# Solve sin(2x) dx + cos(3y) dy = 0, where y(pi/2) = pi/3

1. Oct 2, 2012

### 5hassay

1. The problem statement, all variables and given/known data

Solve the equation $\sin(2x) dx + cos(3y) dy = 0$, where $y(\pi/2) = \pi/3$

2. Relevant equations

N/A

3. The attempt at a solution

I understand the process that gets from the original equation to $y = \frac{\arcsin(\frac{3}{2} (\cos(2x) + 1))}{3}$

However, I don't understand why the answer provided is that but with a small change: $y = \frac{\pi - \arcsin(\frac{3}{2} (\cos(2x) + 1))}{3}$

I believe it has something to do with the properties of $\sin$, but I just can't see it.

Thank you

EDIT: Removed repeating problem, equations, attempt formats

2. Oct 2, 2012

### PhysicsGente

When you integrate you obtain a constant term. For example,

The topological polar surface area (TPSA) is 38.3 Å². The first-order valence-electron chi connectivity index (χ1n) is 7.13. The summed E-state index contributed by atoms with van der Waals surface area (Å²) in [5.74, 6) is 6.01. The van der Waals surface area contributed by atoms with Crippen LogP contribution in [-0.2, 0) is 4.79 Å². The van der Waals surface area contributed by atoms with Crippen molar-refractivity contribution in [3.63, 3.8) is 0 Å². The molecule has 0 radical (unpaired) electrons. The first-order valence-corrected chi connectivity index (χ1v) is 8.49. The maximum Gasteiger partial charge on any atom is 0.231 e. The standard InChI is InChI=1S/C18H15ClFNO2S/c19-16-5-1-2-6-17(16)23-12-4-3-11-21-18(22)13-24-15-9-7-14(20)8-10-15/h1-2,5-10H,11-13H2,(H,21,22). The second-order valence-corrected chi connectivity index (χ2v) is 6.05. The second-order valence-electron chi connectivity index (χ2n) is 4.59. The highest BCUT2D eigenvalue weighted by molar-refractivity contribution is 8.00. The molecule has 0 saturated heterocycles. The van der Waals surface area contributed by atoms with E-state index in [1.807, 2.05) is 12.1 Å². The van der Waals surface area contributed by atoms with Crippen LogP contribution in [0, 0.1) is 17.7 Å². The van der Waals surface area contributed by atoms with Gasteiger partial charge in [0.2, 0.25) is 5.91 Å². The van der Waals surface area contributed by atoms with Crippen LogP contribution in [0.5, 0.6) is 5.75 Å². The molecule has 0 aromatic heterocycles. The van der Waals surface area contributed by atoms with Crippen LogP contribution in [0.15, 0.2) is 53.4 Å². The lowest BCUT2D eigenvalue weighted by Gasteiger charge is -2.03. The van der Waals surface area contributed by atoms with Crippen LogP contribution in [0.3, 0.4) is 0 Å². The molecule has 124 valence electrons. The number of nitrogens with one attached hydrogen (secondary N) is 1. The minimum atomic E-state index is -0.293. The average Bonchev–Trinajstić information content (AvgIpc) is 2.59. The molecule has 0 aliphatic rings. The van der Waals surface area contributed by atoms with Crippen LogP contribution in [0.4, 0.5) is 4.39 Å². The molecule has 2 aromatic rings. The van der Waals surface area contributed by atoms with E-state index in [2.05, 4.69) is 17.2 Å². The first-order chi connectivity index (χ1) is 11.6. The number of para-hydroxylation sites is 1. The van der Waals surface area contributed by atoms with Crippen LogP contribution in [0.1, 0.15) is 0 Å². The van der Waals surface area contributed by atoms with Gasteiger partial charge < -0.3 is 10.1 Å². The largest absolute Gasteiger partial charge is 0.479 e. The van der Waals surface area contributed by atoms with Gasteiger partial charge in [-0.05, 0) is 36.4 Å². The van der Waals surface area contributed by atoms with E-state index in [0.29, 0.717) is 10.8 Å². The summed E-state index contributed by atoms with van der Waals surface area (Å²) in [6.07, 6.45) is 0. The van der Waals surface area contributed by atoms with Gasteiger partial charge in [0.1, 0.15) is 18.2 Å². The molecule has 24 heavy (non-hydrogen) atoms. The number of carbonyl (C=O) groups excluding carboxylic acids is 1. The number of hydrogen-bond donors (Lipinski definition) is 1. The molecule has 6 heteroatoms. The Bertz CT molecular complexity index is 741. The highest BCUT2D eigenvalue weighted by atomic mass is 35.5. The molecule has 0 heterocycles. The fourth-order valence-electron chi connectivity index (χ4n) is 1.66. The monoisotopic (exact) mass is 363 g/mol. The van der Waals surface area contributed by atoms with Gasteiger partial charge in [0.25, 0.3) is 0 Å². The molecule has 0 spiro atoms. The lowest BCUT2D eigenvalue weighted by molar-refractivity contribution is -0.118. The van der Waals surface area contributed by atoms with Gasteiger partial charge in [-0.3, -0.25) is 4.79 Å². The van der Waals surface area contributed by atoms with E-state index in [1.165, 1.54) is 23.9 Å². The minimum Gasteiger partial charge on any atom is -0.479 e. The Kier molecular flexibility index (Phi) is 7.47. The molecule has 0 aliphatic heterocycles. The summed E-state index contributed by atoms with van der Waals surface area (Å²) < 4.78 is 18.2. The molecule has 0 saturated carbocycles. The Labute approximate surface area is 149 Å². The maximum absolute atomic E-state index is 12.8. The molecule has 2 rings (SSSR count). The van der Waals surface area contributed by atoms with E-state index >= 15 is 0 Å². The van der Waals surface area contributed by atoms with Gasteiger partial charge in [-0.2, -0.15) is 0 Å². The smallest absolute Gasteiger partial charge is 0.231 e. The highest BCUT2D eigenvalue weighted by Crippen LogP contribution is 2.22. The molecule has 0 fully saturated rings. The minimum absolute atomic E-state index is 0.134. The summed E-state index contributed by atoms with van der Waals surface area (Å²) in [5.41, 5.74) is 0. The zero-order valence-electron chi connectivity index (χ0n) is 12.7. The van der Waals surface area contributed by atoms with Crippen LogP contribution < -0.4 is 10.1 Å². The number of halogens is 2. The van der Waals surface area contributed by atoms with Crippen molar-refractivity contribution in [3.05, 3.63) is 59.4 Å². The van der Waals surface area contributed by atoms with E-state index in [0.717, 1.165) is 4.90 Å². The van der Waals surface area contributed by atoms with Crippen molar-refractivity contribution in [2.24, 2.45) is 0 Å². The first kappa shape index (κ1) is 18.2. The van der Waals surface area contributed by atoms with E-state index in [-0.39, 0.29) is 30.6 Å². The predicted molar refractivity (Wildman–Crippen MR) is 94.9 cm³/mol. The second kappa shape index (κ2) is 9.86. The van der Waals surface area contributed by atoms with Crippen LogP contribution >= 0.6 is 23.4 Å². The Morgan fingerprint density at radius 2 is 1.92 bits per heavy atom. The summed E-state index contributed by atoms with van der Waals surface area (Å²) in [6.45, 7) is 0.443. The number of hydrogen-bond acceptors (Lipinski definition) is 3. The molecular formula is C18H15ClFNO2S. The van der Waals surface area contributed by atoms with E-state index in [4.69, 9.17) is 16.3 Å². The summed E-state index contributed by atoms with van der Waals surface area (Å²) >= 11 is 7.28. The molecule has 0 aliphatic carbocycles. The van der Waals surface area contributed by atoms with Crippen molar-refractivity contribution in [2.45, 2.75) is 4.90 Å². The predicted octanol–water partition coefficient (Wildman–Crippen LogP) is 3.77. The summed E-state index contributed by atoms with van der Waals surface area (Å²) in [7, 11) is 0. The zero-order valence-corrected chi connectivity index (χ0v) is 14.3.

$$\int{x}dx = \frac{x^2}{2} + C$$

Use the boundary condition to find it.

3. Oct 2, 2012

### 5hassay

When you say "boundary condition," are you referring to how $y(\pi/2) = \pi/3$?

If so, I already found the constant $C$ from the integration, namely $C=\frac{1}{2}$:

Integrating, I got $\frac{1}{3} \sin(3y) = \frac{1}{2} \cos(2x) + C$

Substituting, I find $0 = -\frac{1}{2} + C \Longrightarrow C = \frac{1}{2}$

In solving, I got the equation in the OP